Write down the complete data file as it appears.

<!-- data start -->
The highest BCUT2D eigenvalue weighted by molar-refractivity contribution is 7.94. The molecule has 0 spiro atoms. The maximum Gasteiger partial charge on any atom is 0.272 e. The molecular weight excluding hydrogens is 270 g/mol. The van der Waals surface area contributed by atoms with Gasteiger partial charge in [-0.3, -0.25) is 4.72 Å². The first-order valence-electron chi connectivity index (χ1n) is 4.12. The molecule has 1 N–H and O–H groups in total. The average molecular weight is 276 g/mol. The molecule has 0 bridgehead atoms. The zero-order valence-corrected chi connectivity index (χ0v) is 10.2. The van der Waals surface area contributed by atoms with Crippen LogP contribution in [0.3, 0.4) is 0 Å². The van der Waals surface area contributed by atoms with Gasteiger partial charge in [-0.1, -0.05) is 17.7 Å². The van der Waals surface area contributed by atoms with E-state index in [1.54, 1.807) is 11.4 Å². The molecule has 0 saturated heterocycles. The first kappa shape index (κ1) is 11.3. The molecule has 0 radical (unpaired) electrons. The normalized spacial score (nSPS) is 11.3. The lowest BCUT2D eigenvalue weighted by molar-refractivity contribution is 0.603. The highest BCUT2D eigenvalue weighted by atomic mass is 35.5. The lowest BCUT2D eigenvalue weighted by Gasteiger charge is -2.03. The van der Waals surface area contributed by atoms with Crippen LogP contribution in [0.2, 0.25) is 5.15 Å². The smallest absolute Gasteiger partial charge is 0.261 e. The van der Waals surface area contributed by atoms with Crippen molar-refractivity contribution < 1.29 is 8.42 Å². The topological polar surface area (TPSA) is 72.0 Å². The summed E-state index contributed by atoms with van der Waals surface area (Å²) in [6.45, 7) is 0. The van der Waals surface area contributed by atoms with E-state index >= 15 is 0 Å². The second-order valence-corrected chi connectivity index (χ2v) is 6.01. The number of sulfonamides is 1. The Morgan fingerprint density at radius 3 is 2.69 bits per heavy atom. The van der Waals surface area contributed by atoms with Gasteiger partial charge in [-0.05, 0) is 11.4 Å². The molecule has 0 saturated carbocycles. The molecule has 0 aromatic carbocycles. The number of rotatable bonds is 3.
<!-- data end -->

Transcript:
The highest BCUT2D eigenvalue weighted by molar-refractivity contribution is 7.94. The molecule has 0 spiro atoms. The maximum Gasteiger partial charge on any atom is 0.272 e. The molecular weight excluding hydrogens is 270 g/mol. The van der Waals surface area contributed by atoms with Gasteiger partial charge in [-0.3, -0.25) is 4.72 Å². The first-order valence-electron chi connectivity index (χ1n) is 4.12. The molecule has 1 N–H and O–H groups in total. The average molecular weight is 276 g/mol. The molecule has 0 bridgehead atoms. The zero-order valence-corrected chi connectivity index (χ0v) is 10.2. The van der Waals surface area contributed by atoms with Crippen LogP contribution in [0.3, 0.4) is 0 Å². The van der Waals surface area contributed by atoms with Gasteiger partial charge in [-0.1, -0.05) is 17.7 Å². The van der Waals surface area contributed by atoms with E-state index in [1.54, 1.807) is 11.4 Å². The molecule has 0 saturated heterocycles. The first kappa shape index (κ1) is 11.3. The molecule has 0 radical (unpaired) electrons. The normalized spacial score (nSPS) is 11.3. The lowest BCUT2D eigenvalue weighted by molar-refractivity contribution is 0.603. The highest BCUT2D eigenvalue weighted by atomic mass is 35.5. The lowest BCUT2D eigenvalue weighted by Gasteiger charge is -2.03. The van der Waals surface area contributed by atoms with Crippen LogP contribution in [0.2, 0.25) is 5.15 Å². The smallest absolute Gasteiger partial charge is 0.261 e. The van der Waals surface area contributed by atoms with Crippen molar-refractivity contribution < 1.29 is 8.42 Å². The topological polar surface area (TPSA) is 72.0 Å². The summed E-state index contributed by atoms with van der Waals surface area (Å²) in [6.45, 7) is 0. The van der Waals surface area contributed by atoms with E-state index >= 15 is 0 Å². The second-order valence-corrected chi connectivity index (χ2v) is 6.01. The number of sulfonamides is 1. The Morgan fingerprint density at radius 3 is 2.69 bits per heavy atom. The van der Waals surface area contributed by atoms with Gasteiger partial charge in [-0.05, 0) is 11.4 Å². The molecule has 0 saturated carbocycles. The molecule has 0 aromatic carbocycles. The number of rotatable bonds is 3.